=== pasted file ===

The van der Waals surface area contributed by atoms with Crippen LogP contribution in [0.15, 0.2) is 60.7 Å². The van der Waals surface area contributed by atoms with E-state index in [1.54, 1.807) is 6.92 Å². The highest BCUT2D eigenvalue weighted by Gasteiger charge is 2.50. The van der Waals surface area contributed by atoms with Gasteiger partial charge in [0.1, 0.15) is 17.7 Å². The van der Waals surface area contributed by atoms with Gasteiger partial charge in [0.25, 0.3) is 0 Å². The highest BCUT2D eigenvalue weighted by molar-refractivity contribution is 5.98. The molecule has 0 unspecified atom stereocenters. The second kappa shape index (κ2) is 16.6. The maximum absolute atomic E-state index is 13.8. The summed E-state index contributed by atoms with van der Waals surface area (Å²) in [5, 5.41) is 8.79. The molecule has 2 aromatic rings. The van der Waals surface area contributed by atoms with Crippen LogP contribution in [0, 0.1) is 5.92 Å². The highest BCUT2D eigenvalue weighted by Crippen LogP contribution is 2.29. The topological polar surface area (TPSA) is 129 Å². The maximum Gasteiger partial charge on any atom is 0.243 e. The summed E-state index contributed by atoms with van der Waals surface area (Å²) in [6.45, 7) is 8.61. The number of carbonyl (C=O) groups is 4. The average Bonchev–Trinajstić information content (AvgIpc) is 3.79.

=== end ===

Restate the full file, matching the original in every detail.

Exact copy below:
The van der Waals surface area contributed by atoms with Crippen LogP contribution in [0.15, 0.2) is 60.7 Å². The van der Waals surface area contributed by atoms with E-state index in [1.54, 1.807) is 6.92 Å². The highest BCUT2D eigenvalue weighted by Gasteiger charge is 2.50. The van der Waals surface area contributed by atoms with Gasteiger partial charge in [0.1, 0.15) is 17.7 Å². The van der Waals surface area contributed by atoms with Gasteiger partial charge in [0.25, 0.3) is 0 Å². The highest BCUT2D eigenvalue weighted by molar-refractivity contribution is 5.98. The molecule has 0 unspecified atom stereocenters. The second kappa shape index (κ2) is 16.6. The maximum absolute atomic E-state index is 13.8. The summed E-state index contributed by atoms with van der Waals surface area (Å²) in [5, 5.41) is 8.79. The molecule has 2 aromatic rings. The van der Waals surface area contributed by atoms with Crippen LogP contribution in [0, 0.1) is 5.92 Å². The highest BCUT2D eigenvalue weighted by Crippen LogP contribution is 2.29. The topological polar surface area (TPSA) is 129 Å². The maximum Gasteiger partial charge on any atom is 0.243 e. The summed E-state index contributed by atoms with van der Waals surface area (Å²) in [6.45, 7) is 8.61. The number of carbonyl (C=O) groups is 4. The average Bonchev–Trinajstić information content (AvgIpc) is 3.79.